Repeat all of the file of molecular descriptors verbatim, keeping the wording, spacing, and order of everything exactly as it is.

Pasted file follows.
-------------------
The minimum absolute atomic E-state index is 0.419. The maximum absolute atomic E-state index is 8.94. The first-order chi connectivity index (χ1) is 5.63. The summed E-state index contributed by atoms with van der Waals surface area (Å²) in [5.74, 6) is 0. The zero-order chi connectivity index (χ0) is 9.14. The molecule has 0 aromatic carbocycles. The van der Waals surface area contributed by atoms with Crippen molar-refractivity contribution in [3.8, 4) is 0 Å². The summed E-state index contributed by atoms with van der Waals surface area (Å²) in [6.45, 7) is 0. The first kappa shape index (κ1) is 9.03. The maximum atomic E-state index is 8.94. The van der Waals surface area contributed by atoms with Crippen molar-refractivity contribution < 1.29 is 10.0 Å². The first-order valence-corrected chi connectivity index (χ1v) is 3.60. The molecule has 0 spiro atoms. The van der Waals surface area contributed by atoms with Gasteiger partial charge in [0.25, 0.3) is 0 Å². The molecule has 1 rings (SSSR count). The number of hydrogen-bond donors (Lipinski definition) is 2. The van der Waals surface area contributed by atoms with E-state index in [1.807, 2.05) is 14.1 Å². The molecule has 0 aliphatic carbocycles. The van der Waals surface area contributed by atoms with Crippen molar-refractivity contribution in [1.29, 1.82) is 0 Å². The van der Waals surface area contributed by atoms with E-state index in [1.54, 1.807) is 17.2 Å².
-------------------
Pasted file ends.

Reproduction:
The minimum absolute atomic E-state index is 0.419. The maximum absolute atomic E-state index is 8.94. The first-order chi connectivity index (χ1) is 5.63. The summed E-state index contributed by atoms with van der Waals surface area (Å²) in [5.74, 6) is 0. The zero-order chi connectivity index (χ0) is 9.14. The molecule has 0 aromatic carbocycles. The van der Waals surface area contributed by atoms with Crippen molar-refractivity contribution in [3.8, 4) is 0 Å². The summed E-state index contributed by atoms with van der Waals surface area (Å²) in [6.45, 7) is 0. The first kappa shape index (κ1) is 9.03. The maximum atomic E-state index is 8.94. The van der Waals surface area contributed by atoms with Crippen molar-refractivity contribution < 1.29 is 10.0 Å². The first-order valence-corrected chi connectivity index (χ1v) is 3.60. The molecule has 0 spiro atoms. The van der Waals surface area contributed by atoms with Gasteiger partial charge in [0.25, 0.3) is 0 Å². The molecule has 1 rings (SSSR count). The number of hydrogen-bond donors (Lipinski definition) is 2. The van der Waals surface area contributed by atoms with E-state index in [1.807, 2.05) is 14.1 Å². The molecule has 0 aliphatic carbocycles. The van der Waals surface area contributed by atoms with Crippen molar-refractivity contribution in [1.29, 1.82) is 0 Å². The van der Waals surface area contributed by atoms with E-state index in [1.54, 1.807) is 17.2 Å².